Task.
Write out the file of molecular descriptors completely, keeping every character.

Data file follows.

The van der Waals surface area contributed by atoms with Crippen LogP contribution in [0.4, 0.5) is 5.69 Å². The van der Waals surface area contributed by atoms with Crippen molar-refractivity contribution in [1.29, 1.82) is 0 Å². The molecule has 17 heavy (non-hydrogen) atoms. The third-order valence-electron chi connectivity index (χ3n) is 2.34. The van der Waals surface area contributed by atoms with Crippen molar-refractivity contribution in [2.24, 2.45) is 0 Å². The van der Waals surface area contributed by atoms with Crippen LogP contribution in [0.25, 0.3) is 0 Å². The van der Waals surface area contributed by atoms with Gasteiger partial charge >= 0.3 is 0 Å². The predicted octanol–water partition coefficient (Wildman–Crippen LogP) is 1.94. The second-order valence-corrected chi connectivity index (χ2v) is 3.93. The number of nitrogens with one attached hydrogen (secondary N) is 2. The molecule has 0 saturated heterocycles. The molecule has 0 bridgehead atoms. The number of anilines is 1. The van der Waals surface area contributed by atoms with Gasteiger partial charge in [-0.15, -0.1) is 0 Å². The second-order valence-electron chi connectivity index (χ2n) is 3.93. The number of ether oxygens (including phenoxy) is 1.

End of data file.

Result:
The van der Waals surface area contributed by atoms with Crippen LogP contribution in [0.4, 0.5) is 5.69 Å². The van der Waals surface area contributed by atoms with Crippen molar-refractivity contribution in [1.29, 1.82) is 0 Å². The molecule has 17 heavy (non-hydrogen) atoms. The third-order valence-electron chi connectivity index (χ3n) is 2.34. The van der Waals surface area contributed by atoms with Crippen molar-refractivity contribution in [2.24, 2.45) is 0 Å². The van der Waals surface area contributed by atoms with Crippen LogP contribution in [0.25, 0.3) is 0 Å². The van der Waals surface area contributed by atoms with Gasteiger partial charge >= 0.3 is 0 Å². The predicted octanol–water partition coefficient (Wildman–Crippen LogP) is 1.94. The second-order valence-corrected chi connectivity index (χ2v) is 3.93. The number of nitrogens with one attached hydrogen (secondary N) is 2. The molecule has 0 saturated heterocycles. The molecule has 0 bridgehead atoms. The number of anilines is 1. The van der Waals surface area contributed by atoms with Gasteiger partial charge in [-0.15, -0.1) is 0 Å². The second-order valence-electron chi connectivity index (χ2n) is 3.93. The number of ether oxygens (including phenoxy) is 1.